“Make all you can, save all you can, give all you can.” ~John Wesley
You can only spend a dollar once. Seems obvious, doesn’t it? But have you ever gotten a bonus or a cash gift and thought of all the things you could do with it and then realized that you spent it in your head five times over? When it comes right down to it, we can only do 4 things with our money- Live, Give, Owe, or Grow.
Makes sense then, to limit the dollars flowing to the least productive areas and redirect them to the places we would rather use them.
We have to live, so there’s only so far we can shrink that area, but we can be intentional about spending in ways that give us the greatest return- whether it be from keeping the heat on to spending on a family vacation that provides lifetime memories.
Growing of course is critical too, because we need to be wise and save for a rainy day and for the non-working times in our lives. Giving may seem like an area to forego, but there is an intangible return on generosity. It gives us perspective by taking the focus off of ourselves and onto others, it helps keep our grip on the material things of the world loose, and it does good for the world around us.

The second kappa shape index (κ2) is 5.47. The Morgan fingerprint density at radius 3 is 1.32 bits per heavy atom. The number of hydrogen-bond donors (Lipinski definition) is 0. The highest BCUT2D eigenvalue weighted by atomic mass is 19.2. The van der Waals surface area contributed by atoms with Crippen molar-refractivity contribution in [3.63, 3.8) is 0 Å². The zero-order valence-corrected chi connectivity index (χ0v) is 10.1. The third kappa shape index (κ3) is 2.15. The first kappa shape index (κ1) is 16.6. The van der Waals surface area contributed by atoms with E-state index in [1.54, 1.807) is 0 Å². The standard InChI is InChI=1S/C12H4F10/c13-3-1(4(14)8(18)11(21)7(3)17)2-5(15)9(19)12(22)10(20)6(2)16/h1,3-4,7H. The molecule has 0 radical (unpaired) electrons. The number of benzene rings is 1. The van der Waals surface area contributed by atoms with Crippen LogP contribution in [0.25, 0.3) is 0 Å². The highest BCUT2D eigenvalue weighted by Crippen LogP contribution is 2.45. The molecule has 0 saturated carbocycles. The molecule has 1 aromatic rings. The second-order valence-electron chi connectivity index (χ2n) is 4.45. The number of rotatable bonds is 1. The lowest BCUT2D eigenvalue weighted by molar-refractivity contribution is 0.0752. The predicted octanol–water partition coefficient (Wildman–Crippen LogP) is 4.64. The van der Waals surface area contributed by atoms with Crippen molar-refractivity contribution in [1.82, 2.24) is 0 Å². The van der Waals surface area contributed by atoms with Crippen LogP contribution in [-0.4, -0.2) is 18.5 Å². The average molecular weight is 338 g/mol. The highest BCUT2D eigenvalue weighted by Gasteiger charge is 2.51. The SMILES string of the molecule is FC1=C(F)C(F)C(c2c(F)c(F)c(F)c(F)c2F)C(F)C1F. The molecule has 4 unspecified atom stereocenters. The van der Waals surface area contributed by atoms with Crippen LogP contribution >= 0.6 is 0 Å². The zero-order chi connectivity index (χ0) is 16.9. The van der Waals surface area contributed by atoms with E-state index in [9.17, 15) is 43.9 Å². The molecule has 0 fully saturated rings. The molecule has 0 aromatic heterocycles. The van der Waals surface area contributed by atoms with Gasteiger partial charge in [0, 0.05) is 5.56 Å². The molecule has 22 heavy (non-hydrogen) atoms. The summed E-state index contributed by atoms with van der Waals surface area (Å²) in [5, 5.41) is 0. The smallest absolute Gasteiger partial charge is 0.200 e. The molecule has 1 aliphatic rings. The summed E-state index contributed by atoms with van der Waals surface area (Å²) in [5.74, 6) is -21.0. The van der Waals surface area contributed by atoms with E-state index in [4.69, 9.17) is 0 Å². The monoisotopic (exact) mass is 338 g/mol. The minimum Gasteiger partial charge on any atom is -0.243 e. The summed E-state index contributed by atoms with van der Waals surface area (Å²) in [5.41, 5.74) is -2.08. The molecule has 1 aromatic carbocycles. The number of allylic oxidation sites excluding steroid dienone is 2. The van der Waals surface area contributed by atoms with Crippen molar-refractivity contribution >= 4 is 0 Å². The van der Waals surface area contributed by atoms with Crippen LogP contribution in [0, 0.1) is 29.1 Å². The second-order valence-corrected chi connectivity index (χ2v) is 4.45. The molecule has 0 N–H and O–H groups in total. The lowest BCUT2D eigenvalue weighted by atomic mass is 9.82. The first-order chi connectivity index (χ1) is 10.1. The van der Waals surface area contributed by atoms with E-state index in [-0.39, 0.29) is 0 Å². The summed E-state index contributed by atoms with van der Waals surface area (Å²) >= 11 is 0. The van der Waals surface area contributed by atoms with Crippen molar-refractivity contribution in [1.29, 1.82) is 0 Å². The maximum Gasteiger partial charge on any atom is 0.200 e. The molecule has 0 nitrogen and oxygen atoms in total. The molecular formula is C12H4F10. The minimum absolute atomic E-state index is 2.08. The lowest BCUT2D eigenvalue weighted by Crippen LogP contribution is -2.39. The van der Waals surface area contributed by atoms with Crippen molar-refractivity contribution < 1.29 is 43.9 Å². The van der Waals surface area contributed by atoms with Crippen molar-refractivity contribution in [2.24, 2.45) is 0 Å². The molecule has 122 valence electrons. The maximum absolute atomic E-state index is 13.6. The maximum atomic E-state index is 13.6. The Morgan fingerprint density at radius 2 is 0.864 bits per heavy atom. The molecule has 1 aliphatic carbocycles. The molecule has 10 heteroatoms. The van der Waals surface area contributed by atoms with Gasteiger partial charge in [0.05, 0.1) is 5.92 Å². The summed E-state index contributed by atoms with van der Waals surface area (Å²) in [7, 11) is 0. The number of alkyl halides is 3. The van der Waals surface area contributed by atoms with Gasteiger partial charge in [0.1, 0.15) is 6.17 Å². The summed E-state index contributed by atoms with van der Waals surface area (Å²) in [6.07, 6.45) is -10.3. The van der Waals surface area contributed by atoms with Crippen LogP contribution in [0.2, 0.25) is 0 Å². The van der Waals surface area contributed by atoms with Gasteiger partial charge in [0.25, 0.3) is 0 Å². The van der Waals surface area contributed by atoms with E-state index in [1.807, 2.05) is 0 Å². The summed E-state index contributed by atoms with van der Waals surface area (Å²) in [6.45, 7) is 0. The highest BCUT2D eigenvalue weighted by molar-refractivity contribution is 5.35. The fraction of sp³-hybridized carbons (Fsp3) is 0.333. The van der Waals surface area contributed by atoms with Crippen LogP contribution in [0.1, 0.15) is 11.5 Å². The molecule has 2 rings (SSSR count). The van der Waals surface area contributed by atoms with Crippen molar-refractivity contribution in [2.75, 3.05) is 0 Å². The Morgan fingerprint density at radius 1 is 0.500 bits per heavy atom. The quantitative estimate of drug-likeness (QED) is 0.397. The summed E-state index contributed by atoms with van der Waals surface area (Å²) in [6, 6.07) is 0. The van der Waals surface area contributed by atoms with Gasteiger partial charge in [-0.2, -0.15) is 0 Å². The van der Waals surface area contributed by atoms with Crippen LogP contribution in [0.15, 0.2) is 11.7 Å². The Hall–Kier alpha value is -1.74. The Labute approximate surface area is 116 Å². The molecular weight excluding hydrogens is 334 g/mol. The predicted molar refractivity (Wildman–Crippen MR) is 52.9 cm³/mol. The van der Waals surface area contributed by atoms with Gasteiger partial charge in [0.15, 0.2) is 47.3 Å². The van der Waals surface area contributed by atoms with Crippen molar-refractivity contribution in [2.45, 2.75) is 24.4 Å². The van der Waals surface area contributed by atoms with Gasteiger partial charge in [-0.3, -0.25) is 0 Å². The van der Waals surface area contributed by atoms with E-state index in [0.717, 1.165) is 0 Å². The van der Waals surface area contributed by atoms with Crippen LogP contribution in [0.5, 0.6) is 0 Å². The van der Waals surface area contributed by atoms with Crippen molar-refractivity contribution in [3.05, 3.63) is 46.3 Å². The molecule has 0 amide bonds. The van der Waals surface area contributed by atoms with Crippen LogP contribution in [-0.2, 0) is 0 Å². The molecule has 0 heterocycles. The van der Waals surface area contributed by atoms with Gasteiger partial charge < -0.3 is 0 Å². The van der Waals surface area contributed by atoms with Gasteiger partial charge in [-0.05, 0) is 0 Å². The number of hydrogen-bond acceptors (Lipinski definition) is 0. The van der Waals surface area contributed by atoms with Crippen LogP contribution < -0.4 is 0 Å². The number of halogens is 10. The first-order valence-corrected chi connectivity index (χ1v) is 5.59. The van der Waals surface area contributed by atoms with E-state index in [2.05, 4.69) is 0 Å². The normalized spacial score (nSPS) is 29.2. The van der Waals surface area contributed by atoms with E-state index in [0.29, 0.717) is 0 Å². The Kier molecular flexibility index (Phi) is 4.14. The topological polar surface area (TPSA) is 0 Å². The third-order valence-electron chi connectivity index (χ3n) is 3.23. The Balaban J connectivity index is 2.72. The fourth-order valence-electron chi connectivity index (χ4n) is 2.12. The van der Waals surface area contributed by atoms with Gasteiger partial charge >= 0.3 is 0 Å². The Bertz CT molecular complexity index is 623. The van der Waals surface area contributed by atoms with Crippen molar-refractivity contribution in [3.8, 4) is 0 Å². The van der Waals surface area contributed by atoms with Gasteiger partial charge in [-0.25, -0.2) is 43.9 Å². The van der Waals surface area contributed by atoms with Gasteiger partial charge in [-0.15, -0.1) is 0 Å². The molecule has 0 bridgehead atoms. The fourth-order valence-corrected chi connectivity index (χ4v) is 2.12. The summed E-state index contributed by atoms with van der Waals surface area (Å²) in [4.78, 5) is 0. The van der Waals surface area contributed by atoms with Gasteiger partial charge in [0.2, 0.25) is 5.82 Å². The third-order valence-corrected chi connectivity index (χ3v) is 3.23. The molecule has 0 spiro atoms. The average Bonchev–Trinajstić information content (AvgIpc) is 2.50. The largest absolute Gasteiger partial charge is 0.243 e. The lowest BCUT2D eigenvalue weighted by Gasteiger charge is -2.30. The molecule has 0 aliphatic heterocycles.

That leaves us with the “Owe” category. Controlling or flat out eliminating debt not only frees up the dollars going to pay down that debt but also the interest cost to servicing the debt. Taking on excessive debt presumes upon the future and can rob us of opportunities down the road.
The other half of “Owe,” taxes, are a necessary part of living in our society, but that doesn’t mean we should volunteer to pay more than we are required to. We’ve been on a sort of autopilot for the past many years regarding tax law and what deductions we can take, but with the new Tax Cuts and Jobs Act, the personal income tax landscape has changed. So shifting that piece of the tax owe pie over to living, giving, or growing may not be as automatic as it has been before.
Read about the tax cuts here.